When you live in an apartment or condo, housebreaking your dog can be a challenge, especially if you’re navigating stairs or elevators. A regular schedule can help smooth the process.
An essential part of housebreaking involves being able to read your dog’s cues that he needs to go out and quickly getting him to an appropriate spot. When you live in an apartment and it takes longer to get to your designated elimination zone, preplanning is key. Always plan to have your dog outside within 10 minutes of eating, drinking, sleeping or chewing.
Some apartments and condos have specific areas set aside for dog elimination needs. Check with your landlord to learn rules and regulations. You’ll likely be required to clean up after your dog, so pooper-scoopers or plastic baggies are essential.
Leash and Crate Training
In the early training stages, keep your dog leashed and keep the leash attached to you when you’re home. If your dog starts to eliminate inside, say, “outside” and quickly get him where he needs to go. When you’re not home, keep him kenneled. Be mindful of time -- puppies and older dogs can’t “hold it” as long as young and middle-aged dogs.
Puppies can only be expected to hold their bladders for about one hour for each month of age.
Piddle Pad Training
Use commercial absorbent piddle pads or thick newspaper pads to housebreak your dog indoors. This can be an effective backup system or even a permanent solution if you want to train your dog to eliminate in a designated indoor spot. Treat the piddle pads as you would an outdoor bathroom spot, taking your dog to the pad when you think he needs to go and rewarding him accordingly.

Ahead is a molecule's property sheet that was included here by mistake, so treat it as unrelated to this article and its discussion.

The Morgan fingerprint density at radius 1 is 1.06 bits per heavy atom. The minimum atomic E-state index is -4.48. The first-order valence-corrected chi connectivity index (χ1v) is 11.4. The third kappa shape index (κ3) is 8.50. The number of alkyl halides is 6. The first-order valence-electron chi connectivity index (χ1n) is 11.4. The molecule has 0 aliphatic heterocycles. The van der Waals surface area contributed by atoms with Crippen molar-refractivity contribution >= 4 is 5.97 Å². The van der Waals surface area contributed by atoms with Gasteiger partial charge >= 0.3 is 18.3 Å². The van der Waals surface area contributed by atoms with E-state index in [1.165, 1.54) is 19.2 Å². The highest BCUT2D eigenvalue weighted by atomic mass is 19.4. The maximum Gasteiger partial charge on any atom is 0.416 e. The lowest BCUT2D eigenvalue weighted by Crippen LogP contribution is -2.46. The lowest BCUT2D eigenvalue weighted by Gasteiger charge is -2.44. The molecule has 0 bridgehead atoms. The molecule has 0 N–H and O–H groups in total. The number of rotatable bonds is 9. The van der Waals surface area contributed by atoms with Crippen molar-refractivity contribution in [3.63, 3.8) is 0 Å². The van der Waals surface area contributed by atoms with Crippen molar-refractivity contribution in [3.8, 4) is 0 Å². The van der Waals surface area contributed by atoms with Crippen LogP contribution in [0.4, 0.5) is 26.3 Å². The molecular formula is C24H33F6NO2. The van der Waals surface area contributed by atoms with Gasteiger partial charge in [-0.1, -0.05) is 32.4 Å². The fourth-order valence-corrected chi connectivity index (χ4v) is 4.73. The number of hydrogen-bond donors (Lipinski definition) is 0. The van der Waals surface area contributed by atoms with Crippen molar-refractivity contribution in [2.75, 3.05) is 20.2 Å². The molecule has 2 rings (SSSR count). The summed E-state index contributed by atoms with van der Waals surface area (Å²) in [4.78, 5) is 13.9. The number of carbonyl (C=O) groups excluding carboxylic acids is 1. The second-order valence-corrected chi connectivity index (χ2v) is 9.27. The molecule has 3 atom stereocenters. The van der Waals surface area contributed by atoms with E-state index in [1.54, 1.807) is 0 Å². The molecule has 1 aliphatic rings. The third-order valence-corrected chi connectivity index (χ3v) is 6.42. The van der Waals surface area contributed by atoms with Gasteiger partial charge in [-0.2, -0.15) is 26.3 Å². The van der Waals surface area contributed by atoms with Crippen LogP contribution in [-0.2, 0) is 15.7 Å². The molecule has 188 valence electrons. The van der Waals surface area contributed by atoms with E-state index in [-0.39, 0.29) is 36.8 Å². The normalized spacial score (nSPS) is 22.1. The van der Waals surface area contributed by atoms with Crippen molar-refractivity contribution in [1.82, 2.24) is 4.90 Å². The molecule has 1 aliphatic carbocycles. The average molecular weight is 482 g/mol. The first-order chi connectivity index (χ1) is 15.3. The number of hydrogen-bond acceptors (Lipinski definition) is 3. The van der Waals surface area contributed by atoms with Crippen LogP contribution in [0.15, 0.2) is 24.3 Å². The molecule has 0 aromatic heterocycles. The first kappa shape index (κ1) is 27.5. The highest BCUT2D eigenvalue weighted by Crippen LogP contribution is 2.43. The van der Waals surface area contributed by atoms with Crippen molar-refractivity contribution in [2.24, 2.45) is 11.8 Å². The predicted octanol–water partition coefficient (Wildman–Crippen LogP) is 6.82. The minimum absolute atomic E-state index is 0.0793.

If you decide to have an indoor bathroom for your pup, establish it in an out-of-the-way area. A laundry room or bathroom with laminate or ceramic flooring is best.
Commercially produced "indoor bathrooms" are available for small dogs who live in apartments. Many feature artificial turf and a removable, odor-absorbing tray that collects waste. This can be an ideal solution for pets or owners with mobility issues.
Reward your dog for doing his business outside with special treats and lots of attention. Never yell at or scold your dog harshly, as it diminishes trust and makes your pup fearful.
Clean up accidents or your dog may go back and use the same spot repeatedly as a bathroom. Never rub your dog’s nose in accident zones.